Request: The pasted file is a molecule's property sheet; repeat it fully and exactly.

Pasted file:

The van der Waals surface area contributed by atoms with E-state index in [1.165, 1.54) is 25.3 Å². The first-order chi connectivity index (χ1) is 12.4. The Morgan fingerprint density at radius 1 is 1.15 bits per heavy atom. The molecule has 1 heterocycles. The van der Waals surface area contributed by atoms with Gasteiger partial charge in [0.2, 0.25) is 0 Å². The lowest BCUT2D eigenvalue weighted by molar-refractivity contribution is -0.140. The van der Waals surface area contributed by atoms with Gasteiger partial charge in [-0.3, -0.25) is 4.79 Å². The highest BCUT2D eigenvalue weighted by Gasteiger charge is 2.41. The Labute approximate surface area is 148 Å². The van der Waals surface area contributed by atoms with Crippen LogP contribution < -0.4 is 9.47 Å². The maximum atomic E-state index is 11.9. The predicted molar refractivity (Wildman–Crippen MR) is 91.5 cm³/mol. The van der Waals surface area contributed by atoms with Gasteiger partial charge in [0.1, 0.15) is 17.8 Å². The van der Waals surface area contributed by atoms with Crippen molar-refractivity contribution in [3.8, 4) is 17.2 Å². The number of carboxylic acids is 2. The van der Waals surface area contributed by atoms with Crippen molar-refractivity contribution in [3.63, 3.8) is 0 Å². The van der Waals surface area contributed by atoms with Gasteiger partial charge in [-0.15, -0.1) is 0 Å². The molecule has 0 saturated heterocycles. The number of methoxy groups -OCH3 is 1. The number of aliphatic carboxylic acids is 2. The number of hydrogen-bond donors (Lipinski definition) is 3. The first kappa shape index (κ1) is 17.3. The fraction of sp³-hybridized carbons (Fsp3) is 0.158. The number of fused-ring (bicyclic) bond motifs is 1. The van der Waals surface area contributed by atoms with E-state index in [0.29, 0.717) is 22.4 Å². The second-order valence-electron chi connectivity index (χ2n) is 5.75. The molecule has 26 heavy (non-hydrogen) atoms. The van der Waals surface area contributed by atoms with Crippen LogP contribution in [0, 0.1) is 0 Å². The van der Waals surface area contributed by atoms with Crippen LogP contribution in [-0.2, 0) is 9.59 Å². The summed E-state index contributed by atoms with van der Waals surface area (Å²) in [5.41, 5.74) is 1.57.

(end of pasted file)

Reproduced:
The van der Waals surface area contributed by atoms with E-state index in [1.165, 1.54) is 25.3 Å². The first-order chi connectivity index (χ1) is 12.4. The Morgan fingerprint density at radius 1 is 1.15 bits per heavy atom. The molecule has 1 heterocycles. The van der Waals surface area contributed by atoms with Gasteiger partial charge in [0.2, 0.25) is 0 Å². The lowest BCUT2D eigenvalue weighted by molar-refractivity contribution is -0.140. The van der Waals surface area contributed by atoms with Gasteiger partial charge in [-0.3, -0.25) is 4.79 Å². The highest BCUT2D eigenvalue weighted by Gasteiger charge is 2.41. The Labute approximate surface area is 148 Å². The van der Waals surface area contributed by atoms with Crippen LogP contribution < -0.4 is 9.47 Å². The maximum atomic E-state index is 11.9. The predicted molar refractivity (Wildman–Crippen MR) is 91.5 cm³/mol. The van der Waals surface area contributed by atoms with Gasteiger partial charge in [0.1, 0.15) is 17.8 Å². The van der Waals surface area contributed by atoms with Crippen molar-refractivity contribution in [3.8, 4) is 17.2 Å². The number of carboxylic acids is 2. The van der Waals surface area contributed by atoms with Crippen molar-refractivity contribution in [3.63, 3.8) is 0 Å². The van der Waals surface area contributed by atoms with Gasteiger partial charge in [-0.15, -0.1) is 0 Å². The molecule has 0 saturated heterocycles. The number of methoxy groups -OCH3 is 1. The number of aliphatic carboxylic acids is 2. The number of hydrogen-bond donors (Lipinski definition) is 3. The first kappa shape index (κ1) is 17.3. The fraction of sp³-hybridized carbons (Fsp3) is 0.158. The number of fused-ring (bicyclic) bond motifs is 1. The van der Waals surface area contributed by atoms with E-state index in [0.29, 0.717) is 22.4 Å². The second-order valence-electron chi connectivity index (χ2n) is 5.75. The molecule has 26 heavy (non-hydrogen) atoms. The van der Waals surface area contributed by atoms with Crippen LogP contribution in [0, 0.1) is 0 Å². The van der Waals surface area contributed by atoms with Crippen LogP contribution in [-0.2, 0) is 9.59 Å². The summed E-state index contributed by atoms with van der Waals surface area (Å²) in [5.41, 5.74) is 1.57.